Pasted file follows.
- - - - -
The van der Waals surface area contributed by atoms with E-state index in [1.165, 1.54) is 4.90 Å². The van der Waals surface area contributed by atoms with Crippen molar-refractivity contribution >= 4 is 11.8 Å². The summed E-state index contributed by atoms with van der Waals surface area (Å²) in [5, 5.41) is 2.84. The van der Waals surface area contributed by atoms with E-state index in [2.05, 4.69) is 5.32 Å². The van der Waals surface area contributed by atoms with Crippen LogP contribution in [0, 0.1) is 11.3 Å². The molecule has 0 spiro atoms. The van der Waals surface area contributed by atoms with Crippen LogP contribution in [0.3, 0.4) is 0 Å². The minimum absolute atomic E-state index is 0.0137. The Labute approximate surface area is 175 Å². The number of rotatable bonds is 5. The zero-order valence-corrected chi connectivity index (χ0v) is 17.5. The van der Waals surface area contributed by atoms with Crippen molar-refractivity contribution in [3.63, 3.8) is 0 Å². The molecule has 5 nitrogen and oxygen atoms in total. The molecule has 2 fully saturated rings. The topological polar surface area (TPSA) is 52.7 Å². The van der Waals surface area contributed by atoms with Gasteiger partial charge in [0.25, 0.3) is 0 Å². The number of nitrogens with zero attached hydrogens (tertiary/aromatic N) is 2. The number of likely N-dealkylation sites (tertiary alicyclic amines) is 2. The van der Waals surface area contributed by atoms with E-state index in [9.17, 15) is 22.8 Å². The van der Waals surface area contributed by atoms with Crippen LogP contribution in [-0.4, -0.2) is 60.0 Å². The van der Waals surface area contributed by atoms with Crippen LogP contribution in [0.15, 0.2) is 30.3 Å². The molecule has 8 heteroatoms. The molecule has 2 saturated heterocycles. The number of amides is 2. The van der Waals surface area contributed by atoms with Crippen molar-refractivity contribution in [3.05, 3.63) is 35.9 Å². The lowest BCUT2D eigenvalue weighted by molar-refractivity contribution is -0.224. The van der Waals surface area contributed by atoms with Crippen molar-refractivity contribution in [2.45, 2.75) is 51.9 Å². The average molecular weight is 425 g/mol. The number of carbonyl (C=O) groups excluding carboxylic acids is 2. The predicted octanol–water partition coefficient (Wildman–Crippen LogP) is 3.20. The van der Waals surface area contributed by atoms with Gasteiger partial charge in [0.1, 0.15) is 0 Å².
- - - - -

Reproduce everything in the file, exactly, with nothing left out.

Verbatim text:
The van der Waals surface area contributed by atoms with E-state index in [1.165, 1.54) is 4.90 Å². The van der Waals surface area contributed by atoms with Crippen molar-refractivity contribution >= 4 is 11.8 Å². The summed E-state index contributed by atoms with van der Waals surface area (Å²) in [5, 5.41) is 2.84. The van der Waals surface area contributed by atoms with E-state index in [2.05, 4.69) is 5.32 Å². The van der Waals surface area contributed by atoms with Crippen LogP contribution in [0, 0.1) is 11.3 Å². The molecule has 0 spiro atoms. The van der Waals surface area contributed by atoms with Crippen LogP contribution in [0.3, 0.4) is 0 Å². The minimum absolute atomic E-state index is 0.0137. The Labute approximate surface area is 175 Å². The number of rotatable bonds is 5. The zero-order valence-corrected chi connectivity index (χ0v) is 17.5. The van der Waals surface area contributed by atoms with Crippen molar-refractivity contribution in [3.63, 3.8) is 0 Å². The molecule has 5 nitrogen and oxygen atoms in total. The molecule has 2 fully saturated rings. The topological polar surface area (TPSA) is 52.7 Å². The van der Waals surface area contributed by atoms with Gasteiger partial charge in [0.25, 0.3) is 0 Å². The number of nitrogens with zero attached hydrogens (tertiary/aromatic N) is 2. The number of likely N-dealkylation sites (tertiary alicyclic amines) is 2. The van der Waals surface area contributed by atoms with E-state index in [9.17, 15) is 22.8 Å². The van der Waals surface area contributed by atoms with Crippen LogP contribution in [-0.4, -0.2) is 60.0 Å². The van der Waals surface area contributed by atoms with Crippen LogP contribution in [0.15, 0.2) is 30.3 Å². The molecule has 8 heteroatoms. The molecule has 2 saturated heterocycles. The number of amides is 2. The van der Waals surface area contributed by atoms with Crippen molar-refractivity contribution in [3.05, 3.63) is 35.9 Å². The lowest BCUT2D eigenvalue weighted by molar-refractivity contribution is -0.224. The van der Waals surface area contributed by atoms with Crippen molar-refractivity contribution in [2.45, 2.75) is 51.9 Å². The average molecular weight is 425 g/mol. The number of carbonyl (C=O) groups excluding carboxylic acids is 2. The predicted octanol–water partition coefficient (Wildman–Crippen LogP) is 3.20. The van der Waals surface area contributed by atoms with Gasteiger partial charge in [0.1, 0.15) is 0 Å².